A Good Day to Die Hard review, A Good Day to Die Hard photos, trailer, images
Bruce Willis, Jai Courtney, Sebastian Koch, Yuliya Snigir, Cole Hauser
John Moore
A Good Day to Die Hard
  • Rated R
  • Action
  • 2013

Reviewed by Jason Zingale



ost action franchises don’t typically make it beyond three films, and many that do only get worse with each installment. But that’s not the case with the “Die Hard” series, which proved that it still had some life left in it with 2007’s “Live Free or Die Hard” and had yet to deliver anything resembling a bad sequel. Unfortunately, that’s about to change with “A Good Day to Die Hard,” because not only is it hands down the weakest entry in the series, but it’s so incredibly generic in just about every way that the only thing that makes it feel like a “Die Hard” movie at all is the inclusion of John McClane, and even he seems like a watered-down version of the character we know and love.

Though the “Die Hard” films have never been particularly rich in story, the fifth installment is almost embarrassingly simple. When John McClane (Bruce Willis) discovers that his estranged son Jack (Jai Courtney) has been arrested in Russia, he hops on the next plane to find out what kind of trouble he’s gotten himself into. After witnessing Jack escape police custody with another prisoner, John confronts him in the middle of the street, unknowingly thwarting his son’s secret mission in the process. It turns out that Jack isn't the screw-up John thought he was, but rather a CIA operative working undercover to protect a government whistleblower (Sebastian Koch) with evidence against the country’s defense minister, and when his small window for extraction closes, Jack must rely on John’s help to finish the mission.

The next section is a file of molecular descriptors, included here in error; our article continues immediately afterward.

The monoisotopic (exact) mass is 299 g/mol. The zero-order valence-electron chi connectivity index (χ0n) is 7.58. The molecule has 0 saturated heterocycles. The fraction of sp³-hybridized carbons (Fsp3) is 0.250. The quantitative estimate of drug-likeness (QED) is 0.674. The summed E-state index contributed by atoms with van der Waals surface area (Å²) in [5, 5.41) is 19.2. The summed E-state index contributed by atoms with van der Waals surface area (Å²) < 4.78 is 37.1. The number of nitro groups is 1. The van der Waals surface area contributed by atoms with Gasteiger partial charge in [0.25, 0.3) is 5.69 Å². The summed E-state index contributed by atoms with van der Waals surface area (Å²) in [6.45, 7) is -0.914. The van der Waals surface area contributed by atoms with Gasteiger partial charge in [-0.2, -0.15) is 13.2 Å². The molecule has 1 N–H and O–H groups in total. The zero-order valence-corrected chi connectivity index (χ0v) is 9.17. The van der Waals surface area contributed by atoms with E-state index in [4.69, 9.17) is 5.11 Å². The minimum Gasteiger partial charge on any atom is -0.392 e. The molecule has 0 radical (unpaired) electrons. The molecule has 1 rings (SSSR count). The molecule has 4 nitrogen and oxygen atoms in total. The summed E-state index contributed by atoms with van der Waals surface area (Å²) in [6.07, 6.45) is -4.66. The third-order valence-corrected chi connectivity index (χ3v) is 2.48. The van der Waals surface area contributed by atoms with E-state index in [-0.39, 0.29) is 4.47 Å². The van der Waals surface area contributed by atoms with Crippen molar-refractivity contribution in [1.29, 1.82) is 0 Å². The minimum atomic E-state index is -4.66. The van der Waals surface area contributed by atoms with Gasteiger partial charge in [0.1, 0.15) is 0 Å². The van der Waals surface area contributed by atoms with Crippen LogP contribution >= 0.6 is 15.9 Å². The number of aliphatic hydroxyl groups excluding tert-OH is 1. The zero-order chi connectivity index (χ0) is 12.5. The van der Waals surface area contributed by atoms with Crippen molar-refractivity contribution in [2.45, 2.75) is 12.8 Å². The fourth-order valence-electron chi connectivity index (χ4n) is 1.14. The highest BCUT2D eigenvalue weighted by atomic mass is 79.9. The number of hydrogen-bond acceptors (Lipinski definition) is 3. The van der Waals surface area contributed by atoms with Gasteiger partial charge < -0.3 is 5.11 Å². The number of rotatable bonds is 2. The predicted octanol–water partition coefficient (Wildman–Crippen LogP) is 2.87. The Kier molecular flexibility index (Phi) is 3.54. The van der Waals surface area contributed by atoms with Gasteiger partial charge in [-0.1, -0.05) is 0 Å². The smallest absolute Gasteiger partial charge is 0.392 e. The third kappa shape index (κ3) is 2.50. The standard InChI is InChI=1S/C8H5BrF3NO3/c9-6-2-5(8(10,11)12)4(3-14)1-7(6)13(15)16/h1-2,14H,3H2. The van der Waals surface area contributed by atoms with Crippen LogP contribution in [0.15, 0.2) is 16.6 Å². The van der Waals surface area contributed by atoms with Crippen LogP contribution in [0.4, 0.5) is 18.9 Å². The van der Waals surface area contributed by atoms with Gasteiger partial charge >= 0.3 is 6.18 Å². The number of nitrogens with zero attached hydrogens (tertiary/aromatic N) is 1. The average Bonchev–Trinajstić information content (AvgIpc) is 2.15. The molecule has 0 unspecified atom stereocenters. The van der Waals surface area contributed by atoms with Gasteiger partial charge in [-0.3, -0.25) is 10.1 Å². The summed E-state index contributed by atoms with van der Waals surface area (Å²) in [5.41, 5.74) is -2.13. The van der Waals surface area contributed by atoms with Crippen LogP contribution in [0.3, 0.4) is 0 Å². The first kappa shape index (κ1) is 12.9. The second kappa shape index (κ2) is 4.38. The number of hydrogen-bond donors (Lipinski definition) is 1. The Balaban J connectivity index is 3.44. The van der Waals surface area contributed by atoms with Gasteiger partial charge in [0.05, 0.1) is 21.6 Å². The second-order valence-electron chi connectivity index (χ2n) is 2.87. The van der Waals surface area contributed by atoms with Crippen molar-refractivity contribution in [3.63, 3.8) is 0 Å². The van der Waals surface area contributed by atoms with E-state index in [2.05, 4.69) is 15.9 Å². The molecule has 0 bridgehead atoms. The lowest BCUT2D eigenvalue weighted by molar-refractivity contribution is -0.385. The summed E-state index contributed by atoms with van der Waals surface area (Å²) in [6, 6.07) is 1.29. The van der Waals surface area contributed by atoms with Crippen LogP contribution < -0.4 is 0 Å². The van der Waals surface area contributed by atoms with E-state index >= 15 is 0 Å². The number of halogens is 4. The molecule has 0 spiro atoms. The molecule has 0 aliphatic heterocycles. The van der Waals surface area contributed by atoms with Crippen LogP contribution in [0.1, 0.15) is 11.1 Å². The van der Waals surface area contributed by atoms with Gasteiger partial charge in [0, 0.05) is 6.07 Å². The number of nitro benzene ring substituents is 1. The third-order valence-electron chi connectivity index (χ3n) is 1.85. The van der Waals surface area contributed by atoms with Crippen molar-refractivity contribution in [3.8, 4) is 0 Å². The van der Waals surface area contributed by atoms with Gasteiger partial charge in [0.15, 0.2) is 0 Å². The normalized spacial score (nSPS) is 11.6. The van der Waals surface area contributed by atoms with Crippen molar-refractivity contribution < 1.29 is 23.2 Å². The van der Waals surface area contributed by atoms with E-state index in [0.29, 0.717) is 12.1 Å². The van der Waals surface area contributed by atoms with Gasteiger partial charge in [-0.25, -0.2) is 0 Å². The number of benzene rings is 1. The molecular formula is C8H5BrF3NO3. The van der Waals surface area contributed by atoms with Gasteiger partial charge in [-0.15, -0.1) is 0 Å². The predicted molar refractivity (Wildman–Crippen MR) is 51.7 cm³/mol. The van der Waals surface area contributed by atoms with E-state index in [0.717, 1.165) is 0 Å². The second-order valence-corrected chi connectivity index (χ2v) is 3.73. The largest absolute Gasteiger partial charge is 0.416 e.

After bringing back John McClane’s daughter (played by Mary Elizabeth Winstead, who makes a small cameo here) in the last film, it made sense to incorporate his son Jack into the story this time around. But while that dynamic may have sounded great on paper, it doesn’t work as well in execution. Willis is pretty much on auto-pilot the entire time, while Courtney is hampered by a thinly written character that makes him out to be a big grouch when he’s only just trying to do his job. A lot of that falls on Skip Woods’ awful script, and between the clichéd plot and recycling of jokes (Willis makes a crack about being on vacation at least five times), “A Good Day to Die Hard” feels like a direct-to-video action film that’s replaced key characters with members of the McClane family.

That in itself is pretty damning stuff, but director John Moore takes it one step further by sucking almost all the fun out of the experience. Though he clearly takes pride in the sheer ridiculousness of the violent set pieces (making the jet fighter sequence from the last installment look sensible by comparison), and the film’s 97-minute runtime is packed with wall-to-wall action, it’s mostly just a bunch of noise, and not terribly exciting to watch either. Even the villains aren’t very memorable, which is uncharacteristic for the series, and although McClane’s trademark one-liner has been reinstated thanks to the R rating, it’s the only really cool moment that Willis is given. “Live Free or Die Hard” may have shown that the series' protagonist could survive in the digital world, but Moore's follow-up is so shockingly dull that the studio would have been better off ending it there.

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